Girl Scouts helps young girls while shaking off the suburban stereotype

By Ryan Pangilinan and Tiffany Ran
Northwest Asian Weekly

Whenever the Girl Scouts comes up in casual conversation, the image of young moppets peddling cookies in front of supermarkets across America is usually conjured up. However, Girl Scouts of the USA represents more than highly desired baked goods.

“I think what people need to recognize about the Girl Scouts is that it’s very much a grass roots organization,” said Grace Chien. “Most of our programs and Girl Scout troops, which are led by adult volunteers, [and] their service to the community [are] driven by the interests of the girls.”

Chien is the chief executive officer of the Girl Scouts of Western Washington. “What we are about is helping girls to develop confidence, to be able to stand up for their beliefs and values.”

Honoring Our Past

Girls participating in the program have the option of earning a special patch called Honoring Our Past. To earn the patch, a girl scout would have to do an oral history and participate in Asian Pacific activities, in addition to other things.

The idea for Honoring Our Past came from the awareness that the experiences of women of color who were involved in Girl Scouts were never documented, according to its website.

Reaching past the suburbs

“What we’ve discovered is that this particular [suburban] model is not as accessible to kids from low-income backgrounds to kids in immigrant communities who are particularly isolated from the broader community,” Chien said.

When major wind storms hit the Seattle area in 2006, high school student Natalie Marr and her family were left with no electricity for eight days. Marr, now a senior, decided to make preparedness her focus for earning a Girl Scout Gold Award.

“After experiencing the windstorm of 2006, I wondered who else was not prepared like me, and I immediately thought of low-income families in the greater Seattle community,” said Marr. “Living on Mercer Island, I feel very blessed to have many resources available to me and a lot of family close to home. Unfortunately for many people in Seattle, that may not be the case. I have always been taught, the more you have, the more you should give back, and I saw this project as a great opportunity to help those in need.”

Marr, who is half Chinese, half Swiss, hosted a preparedness booth at her school for a week and organized a collection of supplies to assemble into disaster kits and donate to at-risk populations.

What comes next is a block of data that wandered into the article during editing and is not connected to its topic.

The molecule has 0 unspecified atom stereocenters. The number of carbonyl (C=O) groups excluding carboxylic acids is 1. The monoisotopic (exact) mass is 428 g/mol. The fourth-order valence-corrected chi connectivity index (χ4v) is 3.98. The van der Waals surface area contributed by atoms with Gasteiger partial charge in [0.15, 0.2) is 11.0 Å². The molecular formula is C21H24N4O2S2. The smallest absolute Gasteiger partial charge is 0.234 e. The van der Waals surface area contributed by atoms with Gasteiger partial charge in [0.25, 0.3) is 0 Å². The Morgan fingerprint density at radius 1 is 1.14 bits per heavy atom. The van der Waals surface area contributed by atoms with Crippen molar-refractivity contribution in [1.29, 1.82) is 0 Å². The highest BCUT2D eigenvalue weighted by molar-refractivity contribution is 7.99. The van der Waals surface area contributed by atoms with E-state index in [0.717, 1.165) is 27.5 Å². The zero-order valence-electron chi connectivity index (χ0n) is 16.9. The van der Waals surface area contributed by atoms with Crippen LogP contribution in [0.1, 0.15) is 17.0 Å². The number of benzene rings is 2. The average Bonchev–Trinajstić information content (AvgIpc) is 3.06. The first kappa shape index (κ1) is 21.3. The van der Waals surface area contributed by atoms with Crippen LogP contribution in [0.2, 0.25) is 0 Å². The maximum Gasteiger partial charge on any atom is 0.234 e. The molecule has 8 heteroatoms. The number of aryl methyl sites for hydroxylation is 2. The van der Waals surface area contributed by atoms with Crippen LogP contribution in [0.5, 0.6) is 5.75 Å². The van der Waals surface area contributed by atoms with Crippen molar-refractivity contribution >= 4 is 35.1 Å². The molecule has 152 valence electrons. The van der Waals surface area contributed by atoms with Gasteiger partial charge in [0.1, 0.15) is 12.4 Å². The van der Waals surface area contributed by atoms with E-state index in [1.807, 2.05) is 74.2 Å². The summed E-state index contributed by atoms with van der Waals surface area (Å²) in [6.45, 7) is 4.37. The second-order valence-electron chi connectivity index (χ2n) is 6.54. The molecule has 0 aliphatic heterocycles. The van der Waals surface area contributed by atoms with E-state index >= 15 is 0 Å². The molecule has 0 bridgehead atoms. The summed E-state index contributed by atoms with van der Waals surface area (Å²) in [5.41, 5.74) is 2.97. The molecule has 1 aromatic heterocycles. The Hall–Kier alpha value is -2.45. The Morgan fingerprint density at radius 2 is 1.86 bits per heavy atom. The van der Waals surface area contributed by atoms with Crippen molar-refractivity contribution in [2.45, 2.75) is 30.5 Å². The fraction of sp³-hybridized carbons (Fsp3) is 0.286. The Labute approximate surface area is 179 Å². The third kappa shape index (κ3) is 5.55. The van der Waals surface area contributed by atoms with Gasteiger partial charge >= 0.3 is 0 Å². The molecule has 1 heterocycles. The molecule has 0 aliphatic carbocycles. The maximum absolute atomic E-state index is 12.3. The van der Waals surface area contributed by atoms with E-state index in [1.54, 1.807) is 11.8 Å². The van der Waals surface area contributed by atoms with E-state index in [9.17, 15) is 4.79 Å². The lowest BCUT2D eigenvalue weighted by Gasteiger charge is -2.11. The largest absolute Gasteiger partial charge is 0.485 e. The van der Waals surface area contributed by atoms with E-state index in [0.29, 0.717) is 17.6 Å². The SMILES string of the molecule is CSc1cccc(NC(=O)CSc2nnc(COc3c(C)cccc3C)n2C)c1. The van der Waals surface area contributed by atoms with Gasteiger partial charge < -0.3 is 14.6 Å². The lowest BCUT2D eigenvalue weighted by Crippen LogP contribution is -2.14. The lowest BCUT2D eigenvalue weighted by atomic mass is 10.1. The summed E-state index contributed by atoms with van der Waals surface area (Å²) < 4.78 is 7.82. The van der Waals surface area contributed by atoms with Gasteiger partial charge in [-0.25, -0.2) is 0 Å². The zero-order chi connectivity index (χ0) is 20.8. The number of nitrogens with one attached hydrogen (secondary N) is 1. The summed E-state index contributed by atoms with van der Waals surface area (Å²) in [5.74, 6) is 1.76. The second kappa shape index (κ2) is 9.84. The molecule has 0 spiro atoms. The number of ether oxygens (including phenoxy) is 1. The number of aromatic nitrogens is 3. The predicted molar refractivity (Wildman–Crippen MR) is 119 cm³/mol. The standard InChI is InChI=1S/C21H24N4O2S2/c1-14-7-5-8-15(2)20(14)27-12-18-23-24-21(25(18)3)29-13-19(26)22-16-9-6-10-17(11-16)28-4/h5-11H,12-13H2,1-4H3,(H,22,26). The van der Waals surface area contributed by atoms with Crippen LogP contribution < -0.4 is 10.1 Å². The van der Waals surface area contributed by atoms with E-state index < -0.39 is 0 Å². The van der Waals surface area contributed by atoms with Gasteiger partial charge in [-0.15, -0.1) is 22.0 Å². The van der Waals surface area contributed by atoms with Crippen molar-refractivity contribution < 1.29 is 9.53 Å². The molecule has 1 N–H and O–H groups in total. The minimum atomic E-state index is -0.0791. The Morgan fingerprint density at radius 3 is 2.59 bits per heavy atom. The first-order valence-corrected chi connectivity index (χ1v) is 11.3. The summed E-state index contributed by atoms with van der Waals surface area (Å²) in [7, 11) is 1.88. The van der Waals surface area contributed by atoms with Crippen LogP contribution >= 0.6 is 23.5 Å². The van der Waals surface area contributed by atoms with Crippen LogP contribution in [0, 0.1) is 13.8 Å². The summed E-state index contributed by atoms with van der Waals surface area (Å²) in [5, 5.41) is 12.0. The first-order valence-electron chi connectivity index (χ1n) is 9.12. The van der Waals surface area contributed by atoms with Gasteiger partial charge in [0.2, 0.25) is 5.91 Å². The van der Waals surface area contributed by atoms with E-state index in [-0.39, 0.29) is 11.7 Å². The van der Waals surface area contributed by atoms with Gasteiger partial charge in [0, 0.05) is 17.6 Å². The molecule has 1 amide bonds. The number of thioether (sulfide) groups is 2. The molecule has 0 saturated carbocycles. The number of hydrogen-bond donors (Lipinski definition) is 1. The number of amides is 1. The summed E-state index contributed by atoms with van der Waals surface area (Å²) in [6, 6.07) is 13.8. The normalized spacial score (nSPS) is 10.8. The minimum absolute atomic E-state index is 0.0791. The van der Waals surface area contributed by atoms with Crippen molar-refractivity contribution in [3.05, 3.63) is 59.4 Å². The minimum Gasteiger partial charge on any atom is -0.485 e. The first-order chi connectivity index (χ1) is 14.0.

Another part of the Girl Scout’s program involves creating a troop of girls who are all in foster care, and keeping them together throughout their tenure in the Girl Scouts.

Currently, Girl Scouts Beyond Bars (GSBB) gives young girls the opportunity to visit their incarcerated mothers and take part in mother-daughter troop meetings.

“[We’re able to create] a safe community for these girls and able to give some level of normalcy in their lives and to identify with other girls who are facing similar challenges, to learn and grow together, and to reconnect with their moms and build some sort of relationship, despite their incarceration,” explained Chien.

Julie Nguyen, a freshman at a Kent high school, is one girl who has benefitted greatly from being a scout. Nguyen had a rough childhood. She was abandoned by her mother for 3 years, during which time she lived with her grandmother.

“I felt so lost and didn’t know what to do anymore,” Nguyen said. “I was losing friends, and I felt like I was losing myself as well …”

“Before I joined Girl Scouts, I was this girl who didn’t think about going to college or think about doing good in school. I didn’t have many friends because I was pretty mean,” Nguyen said. “But when Girl Scouts came into my life, I became this outgoing, funny, respectful girl with lots of potential.”

Nguyen has been a scout for five years. “In my troop, all of us girls are very close. Not only are we friends, but we’re like family. We help each other out when one of us is in trouble or in need of someone to talk to. Especially Ms. Diana, and Ms. Michelle. They always ask us about our grades in school or how we’re doing. They actually care about us, and usually you don’t see that very often.”

Perhaps the most valuable thing that Girl Scouts has done for Nguyen is allow her to consider a future where she is college-educated.

“We did a college visit to Western Washington [University],” said Nguyen. “We got to learn about college life for a day. Boy, was I very shocked! People there were really nice. I always thought college would be very hard, and people would be mean, but honestly, no one was!” ♦

For more information, visit www.girlscoutsww.org. Stacy Nguyen contributed to this story.

Ryan Pangilinan and Tiffany Ran can be reached at info@nwasianweekly.com.

Corrected 3/22: Girl Scouts Beyond Bars

3 Responses to “Girl Scouts helps young girls while shaking off the suburban stereotype”

  1. Jen Sage-Robison says:

    I loved this article especially the parts about Julie and Natalie. I’m a Girl Scout leader in Bethel, CT and I went into it having no idea how far-reaching Girl Scouts is. The more I learn, the more amazed I am. I’m so happy to hear Julie’s story and I hope you’ll do a follow-up when Julie goes to college!!! Girl Scouts is a great thing to put on your college applications. Lots of very accomplished women were Girl Scouts like Hillary Clinton and retired Supreme Court Justice Sandra Day O’Connor! Michelle Obama is an honorary Girl Scout!

  2. Julie Nguyen says:

    YAYY! i see mee (:

    xD

    • admin says:

      Hi, Julie! Hope you liked the article. You know, the photo I got of you was a bit too blurry for the newspaper, but if you can give me another one, I can add it to this version online.

      -Stacy

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